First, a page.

55…R&B vocalist India.__..ARIE

India.Arie is an American soul and R&B singer who was born India Arie Simpson in Denver, Colorado.

56…Beat but good..DRUB

A drubbing is a beating, given either literally or figuratively. The term “drub” dates back in English to the 17th century when it was imported from the Arabic word for a beating: “darb”.

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Complete List of Clues and Answers

Across

1…Like a three-dollar bill..BOGUS

6…Schedule opening..SLOT

10…”Welcome” sites..MATS

14…Take over forcibly..USURP

15…Surrounding radiance..AURA

16…One with star power..IDOL

17…__ apso: dog..LHASA

18…Touchpad toucher..USER

19…California’s __ Valley..SIMI

20…Martial arts wood-breaking move..KARATE CHOP

22…Plant generator..SEED

23…All-purpose vehicle, for short..UTE

24…Like some angles..OBTUSE

26…Marble rye pattern..SWIRLS

30…Rental period..MONTH

32…__ New Guinea..PAPUA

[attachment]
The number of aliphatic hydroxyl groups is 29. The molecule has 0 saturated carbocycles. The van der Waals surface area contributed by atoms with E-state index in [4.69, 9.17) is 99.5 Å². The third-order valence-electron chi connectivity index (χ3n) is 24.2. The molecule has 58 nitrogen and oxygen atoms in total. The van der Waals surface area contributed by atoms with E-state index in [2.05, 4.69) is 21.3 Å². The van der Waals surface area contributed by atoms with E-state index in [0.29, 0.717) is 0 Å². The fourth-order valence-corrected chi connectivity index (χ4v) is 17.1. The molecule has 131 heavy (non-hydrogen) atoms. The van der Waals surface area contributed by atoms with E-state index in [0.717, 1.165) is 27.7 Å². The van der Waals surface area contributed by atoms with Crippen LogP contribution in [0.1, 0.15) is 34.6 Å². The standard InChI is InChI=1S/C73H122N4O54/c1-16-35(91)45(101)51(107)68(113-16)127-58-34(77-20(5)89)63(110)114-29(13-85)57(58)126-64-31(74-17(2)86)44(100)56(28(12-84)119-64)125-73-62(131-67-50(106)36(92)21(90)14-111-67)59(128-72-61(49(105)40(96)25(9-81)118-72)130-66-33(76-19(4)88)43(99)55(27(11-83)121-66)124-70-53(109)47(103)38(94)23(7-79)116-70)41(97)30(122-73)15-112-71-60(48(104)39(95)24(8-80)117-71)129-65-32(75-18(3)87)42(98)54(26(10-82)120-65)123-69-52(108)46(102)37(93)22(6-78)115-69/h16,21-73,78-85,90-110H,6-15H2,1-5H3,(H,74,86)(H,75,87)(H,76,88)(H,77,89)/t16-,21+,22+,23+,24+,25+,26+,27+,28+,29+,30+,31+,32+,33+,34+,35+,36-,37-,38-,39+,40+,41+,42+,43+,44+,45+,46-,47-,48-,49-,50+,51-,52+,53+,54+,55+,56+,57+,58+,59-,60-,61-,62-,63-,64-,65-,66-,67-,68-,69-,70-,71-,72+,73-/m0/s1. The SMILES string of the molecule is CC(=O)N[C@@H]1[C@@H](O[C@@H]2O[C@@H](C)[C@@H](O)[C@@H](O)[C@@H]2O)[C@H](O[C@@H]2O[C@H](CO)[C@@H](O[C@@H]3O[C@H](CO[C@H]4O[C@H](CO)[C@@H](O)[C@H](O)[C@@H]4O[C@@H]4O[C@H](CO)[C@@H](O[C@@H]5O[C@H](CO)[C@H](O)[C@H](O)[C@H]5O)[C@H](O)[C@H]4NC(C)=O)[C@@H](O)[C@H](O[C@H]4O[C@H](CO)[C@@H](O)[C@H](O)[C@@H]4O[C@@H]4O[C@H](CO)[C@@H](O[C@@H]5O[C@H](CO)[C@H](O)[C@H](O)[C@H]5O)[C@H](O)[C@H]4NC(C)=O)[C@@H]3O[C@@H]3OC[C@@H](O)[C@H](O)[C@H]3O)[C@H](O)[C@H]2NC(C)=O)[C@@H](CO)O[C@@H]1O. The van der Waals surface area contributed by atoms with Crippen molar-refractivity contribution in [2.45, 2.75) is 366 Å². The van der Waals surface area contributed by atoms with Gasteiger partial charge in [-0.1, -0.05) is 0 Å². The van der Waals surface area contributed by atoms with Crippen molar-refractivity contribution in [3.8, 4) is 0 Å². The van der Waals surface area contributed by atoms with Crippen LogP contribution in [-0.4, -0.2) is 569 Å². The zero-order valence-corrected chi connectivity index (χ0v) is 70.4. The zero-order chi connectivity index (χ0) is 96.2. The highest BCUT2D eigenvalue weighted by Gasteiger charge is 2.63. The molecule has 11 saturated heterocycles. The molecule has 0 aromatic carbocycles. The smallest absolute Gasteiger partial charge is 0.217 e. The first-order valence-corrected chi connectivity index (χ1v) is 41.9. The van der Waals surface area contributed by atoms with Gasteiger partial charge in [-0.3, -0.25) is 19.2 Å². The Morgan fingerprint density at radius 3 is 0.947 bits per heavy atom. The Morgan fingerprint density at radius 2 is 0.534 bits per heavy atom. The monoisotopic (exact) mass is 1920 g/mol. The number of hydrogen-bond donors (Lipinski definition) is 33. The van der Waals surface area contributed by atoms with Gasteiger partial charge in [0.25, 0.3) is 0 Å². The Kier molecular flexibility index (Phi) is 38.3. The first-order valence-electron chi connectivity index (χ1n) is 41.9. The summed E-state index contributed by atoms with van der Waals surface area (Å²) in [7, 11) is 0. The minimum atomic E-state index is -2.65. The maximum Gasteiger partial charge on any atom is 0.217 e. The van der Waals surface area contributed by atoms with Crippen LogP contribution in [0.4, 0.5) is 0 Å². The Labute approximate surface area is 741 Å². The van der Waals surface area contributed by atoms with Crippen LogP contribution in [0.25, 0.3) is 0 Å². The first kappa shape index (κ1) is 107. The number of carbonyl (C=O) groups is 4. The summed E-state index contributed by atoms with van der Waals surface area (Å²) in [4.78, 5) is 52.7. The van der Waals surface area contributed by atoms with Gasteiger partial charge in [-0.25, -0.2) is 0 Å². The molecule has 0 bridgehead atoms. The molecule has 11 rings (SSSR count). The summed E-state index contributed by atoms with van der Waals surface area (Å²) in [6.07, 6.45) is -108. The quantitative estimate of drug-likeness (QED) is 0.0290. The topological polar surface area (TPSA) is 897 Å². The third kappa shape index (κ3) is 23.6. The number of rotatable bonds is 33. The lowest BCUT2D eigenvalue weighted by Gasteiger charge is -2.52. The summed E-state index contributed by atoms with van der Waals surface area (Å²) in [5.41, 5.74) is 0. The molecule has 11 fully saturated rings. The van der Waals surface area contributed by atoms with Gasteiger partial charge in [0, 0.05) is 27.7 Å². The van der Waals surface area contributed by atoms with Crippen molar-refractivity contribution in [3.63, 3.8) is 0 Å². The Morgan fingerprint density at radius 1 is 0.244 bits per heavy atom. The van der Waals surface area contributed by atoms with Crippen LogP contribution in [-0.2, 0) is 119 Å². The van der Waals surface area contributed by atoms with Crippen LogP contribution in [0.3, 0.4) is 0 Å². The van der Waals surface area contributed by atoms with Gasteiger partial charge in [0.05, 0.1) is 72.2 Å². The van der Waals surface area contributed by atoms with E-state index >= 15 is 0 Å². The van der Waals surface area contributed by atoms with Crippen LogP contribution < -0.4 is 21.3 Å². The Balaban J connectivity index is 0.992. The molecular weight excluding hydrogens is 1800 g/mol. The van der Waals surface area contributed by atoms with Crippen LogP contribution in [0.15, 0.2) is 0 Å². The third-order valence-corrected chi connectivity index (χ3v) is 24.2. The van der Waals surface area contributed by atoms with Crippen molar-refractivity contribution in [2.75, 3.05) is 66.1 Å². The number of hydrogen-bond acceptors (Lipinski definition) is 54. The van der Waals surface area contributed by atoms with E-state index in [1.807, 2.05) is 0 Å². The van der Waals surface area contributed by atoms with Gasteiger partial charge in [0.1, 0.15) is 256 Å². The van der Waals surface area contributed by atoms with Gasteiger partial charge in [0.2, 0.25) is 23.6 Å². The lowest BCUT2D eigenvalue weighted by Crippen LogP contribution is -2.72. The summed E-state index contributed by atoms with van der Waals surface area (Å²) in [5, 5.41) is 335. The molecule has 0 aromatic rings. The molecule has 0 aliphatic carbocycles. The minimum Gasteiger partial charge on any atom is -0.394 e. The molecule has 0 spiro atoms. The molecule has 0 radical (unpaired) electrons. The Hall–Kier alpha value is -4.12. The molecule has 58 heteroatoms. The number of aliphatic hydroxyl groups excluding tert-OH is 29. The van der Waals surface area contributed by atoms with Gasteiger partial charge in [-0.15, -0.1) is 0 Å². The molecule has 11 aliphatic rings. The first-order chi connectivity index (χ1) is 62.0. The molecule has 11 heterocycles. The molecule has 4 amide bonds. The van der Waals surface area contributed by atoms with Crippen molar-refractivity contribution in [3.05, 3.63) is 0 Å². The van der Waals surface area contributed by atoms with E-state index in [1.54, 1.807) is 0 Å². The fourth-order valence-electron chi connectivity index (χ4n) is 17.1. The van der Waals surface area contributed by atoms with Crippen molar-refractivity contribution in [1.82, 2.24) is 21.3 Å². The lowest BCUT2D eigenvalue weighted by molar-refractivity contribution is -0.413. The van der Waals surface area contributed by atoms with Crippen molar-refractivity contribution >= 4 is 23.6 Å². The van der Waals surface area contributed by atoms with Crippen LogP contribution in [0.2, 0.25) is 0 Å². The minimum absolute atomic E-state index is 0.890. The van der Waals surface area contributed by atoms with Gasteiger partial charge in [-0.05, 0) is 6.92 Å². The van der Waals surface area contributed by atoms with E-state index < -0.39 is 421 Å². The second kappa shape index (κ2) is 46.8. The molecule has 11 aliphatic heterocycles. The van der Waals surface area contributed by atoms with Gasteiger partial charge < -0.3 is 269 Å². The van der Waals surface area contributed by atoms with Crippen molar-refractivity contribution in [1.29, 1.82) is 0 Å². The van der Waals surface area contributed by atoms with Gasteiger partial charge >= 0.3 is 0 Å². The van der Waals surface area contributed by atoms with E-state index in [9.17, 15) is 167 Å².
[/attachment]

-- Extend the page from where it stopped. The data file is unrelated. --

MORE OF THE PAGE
33…Employment agency listing..JOB

34…Barbecue brand..WEBER

38…Gulf States native..ARAB

39…”Wheel of Fortune” purchase..AN I

40…Deep sleep..COMA

41…Newspapers and such..MEDIA

43…”I agree”..YES

44…Language of ancient Carthage..PUNIC

45…Word before Kat or Glue..KRAZY

47…Place to chow down..EATERY

48…Rumormonger’s output..GOSSIP

51…Grain bristle..AWN

52…Price-per-barrel org…OPEC

53…Shady advantage for a craps shooter..LOADED DICE

60…Prego rival..RAGU

61…Gumbo pod..OKRA

62…Burger and fries, e.g…ORDER

63…Get a good grip on..GRAB

64…Hurt seriously..MAIM

65…King or tsar..RULER

66…To be, in Versailles..ETRE

67…Tournament passes..BYES

68…Bottomless chasm..ABYSS

Down

1…Cheapest way to buy, with “in”..BULK

2…Workplace watchdog: Abbr…OSHA

3…__ gum: thickening agent..GUAR

4…Bear in two constellations..URSA

5…Kitchen flipper..SPATULA

6…Pasta cook’s potful..SAUCE

7…Rife with vegetation..LUSH

8…Three-ply cookie..OREO

9…Silvery game fish..TARPON

10…Fail to advance to a subsequent round..MISS THE CUT

11…”Farewell, chérie”..ADIEU

12…Dictionaries, encyclopedias, and the like..TOMES

13…Playground feature..SLIDE

21…X-files subjects, briefly..ETS

25…FYI relative..BTW

26…E-junk..SPAM

27…Hard finish?..-WARE

28…Tablet with a Smart Keyboard attachment..IPAD

29…Six-faced puzzle..RUBIK’S CUBE

30…Monopoly game need..MONEY

31…Japanese decorative belts..OBIS